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Gold?
Old 12-02-2012, 05:37 PM   #1
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Gold?

Question from a very unsophisticated potential investor.

Am 100% risk averse, but have been getting some "feelings" from friends, and a few goldbug websites that owning physical gold may be a good hedge right now.

Would like to hear some thoughts from those who know about these things. Mainly, safety... thinking four or five years out.
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Old 12-02-2012, 06:09 PM   #2
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I will continue to buy CDs or deferred annuities. I am not having anything to do with gold. Like you, I am 100% risk averse.

Quote:
Originally Posted by imoldernu
Question from a very unsophisticated potential investor.

Am 100% risk averse, but have been getting some "feelings" from friends, and a few goldbug websites that owning physical gold may be a good hedge right now.

Would like to hear some thoughts from those who know about these things. Mainly, safety... thinking four or five years out.
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Old 12-02-2012, 06:30 PM   #3
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Another thing you'd have to research pretty deeply to feel comfortable with. It's sort of just a collectable, with whatever value traders want to agree on. I have used it as a minor short-term hedge, which might not be bad just now, but it's not part of my AA.
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Old 12-02-2012, 07:20 PM   #4
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I buy an ounce a year......from the time it was $300 to its current price around $1700.

It isn't a big part of my net worth but it has grown over the years and is a fall back for whatever emergency I might have. If I don't, my 4 kids will split the gold some day.

Who knows whether gold will go up or down over the next few years. My gut tell me it will go up because most of the world is going deeper in debt and gold is considered safer than most currency. But........I wouldn't bet either way. And, it is fun to look at from time to time.
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Old 12-02-2012, 07:50 PM   #5
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I have a friend who is a goldbug and she recommended it to me back when it was last trading around $1,100. Would have been a great buy at that time had I known.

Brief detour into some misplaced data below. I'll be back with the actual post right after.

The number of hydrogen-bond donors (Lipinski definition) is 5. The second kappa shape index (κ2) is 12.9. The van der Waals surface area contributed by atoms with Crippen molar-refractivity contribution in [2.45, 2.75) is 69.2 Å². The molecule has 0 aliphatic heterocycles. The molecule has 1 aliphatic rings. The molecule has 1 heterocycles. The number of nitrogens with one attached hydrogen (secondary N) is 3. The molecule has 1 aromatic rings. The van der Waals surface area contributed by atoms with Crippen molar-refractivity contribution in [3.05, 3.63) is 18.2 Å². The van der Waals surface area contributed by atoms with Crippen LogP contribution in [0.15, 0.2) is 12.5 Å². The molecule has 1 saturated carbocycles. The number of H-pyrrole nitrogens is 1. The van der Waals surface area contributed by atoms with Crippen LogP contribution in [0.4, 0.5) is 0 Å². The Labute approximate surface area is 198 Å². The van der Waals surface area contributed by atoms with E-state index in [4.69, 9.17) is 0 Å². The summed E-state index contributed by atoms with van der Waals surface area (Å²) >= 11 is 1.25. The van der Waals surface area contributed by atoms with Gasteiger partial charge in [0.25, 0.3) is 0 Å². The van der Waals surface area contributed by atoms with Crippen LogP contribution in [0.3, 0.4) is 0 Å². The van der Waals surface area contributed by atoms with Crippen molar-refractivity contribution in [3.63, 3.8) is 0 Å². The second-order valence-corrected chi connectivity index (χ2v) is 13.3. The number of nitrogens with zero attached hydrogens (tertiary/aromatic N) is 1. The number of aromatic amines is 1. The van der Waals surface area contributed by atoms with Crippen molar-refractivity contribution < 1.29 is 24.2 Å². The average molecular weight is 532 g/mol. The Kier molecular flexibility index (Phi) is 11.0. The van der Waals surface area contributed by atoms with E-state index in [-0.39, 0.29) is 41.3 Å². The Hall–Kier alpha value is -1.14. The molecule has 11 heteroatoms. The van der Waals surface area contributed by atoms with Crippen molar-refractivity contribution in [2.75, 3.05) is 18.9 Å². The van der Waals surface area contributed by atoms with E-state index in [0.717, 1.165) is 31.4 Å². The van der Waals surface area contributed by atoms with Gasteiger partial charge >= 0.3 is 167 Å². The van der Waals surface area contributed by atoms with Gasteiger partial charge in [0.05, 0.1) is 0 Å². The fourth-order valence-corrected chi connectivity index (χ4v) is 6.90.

I think for the inexperienced investor it is a risky play, especially since it is currently trading near all time highs. The fact that I hear radio commercials telling me it's time to buy gold tells me it's time to steer clear.
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Old 12-02-2012, 08:08 PM   #6
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I have about 7% of my portfolio invested in precious metals. I consider this part of my portfolio to be highly speculative.
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Old 12-02-2012, 08:34 PM   #7
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Insurance makes sense when you buy it but don't need it. When you need it the price is so high it doesn't make financial sense.
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Old 12-02-2012, 10:14 PM   #8
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The price was too high at $1350.00 but I bought it and took possession...

It's fun to dig it up every now and then and play with it on those big up days

I also like Silver Eagles and ATF along with lots of food and water....
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Old 12-02-2012, 10:26 PM   #9
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I bought gold certificates at ~$900 so it has been a good hedge so far. It's less than 2% of my portfolio. I also bought silver at ~$14, which has been an even better hedge. But I would not buy at current prices.
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Old 12-02-2012, 10:43 PM   #10
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The Permanent Portfolio opts for 25% in gold, but that's too rich for me. A few % as diversification seems reasonable IMO. Historically PMs do well during times of negative real interest rates as we have now. There are many ways to participate: physical, funds, and mining stocks are some.
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Old 12-02-2012, 10:59 PM   #11
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Permanent Portfolio

You're right about the Permanent Portfolio at 25% gold. Harry Browne designated the 4 asset classes in it under the theory that the 4 asset classes chosen were uncorrelated, to ensure that if any class moved downward sharply (like stocks in '08-'09) at least one class (like Treasuries in '08-'10) would move in the opposite direction. The goal was to ensure a smooth inflation + 3% or so real gains. The Permanent Portfolio fund in which I invested some money in '08 intended for college worked exactly as designed; this year will probably be its worst.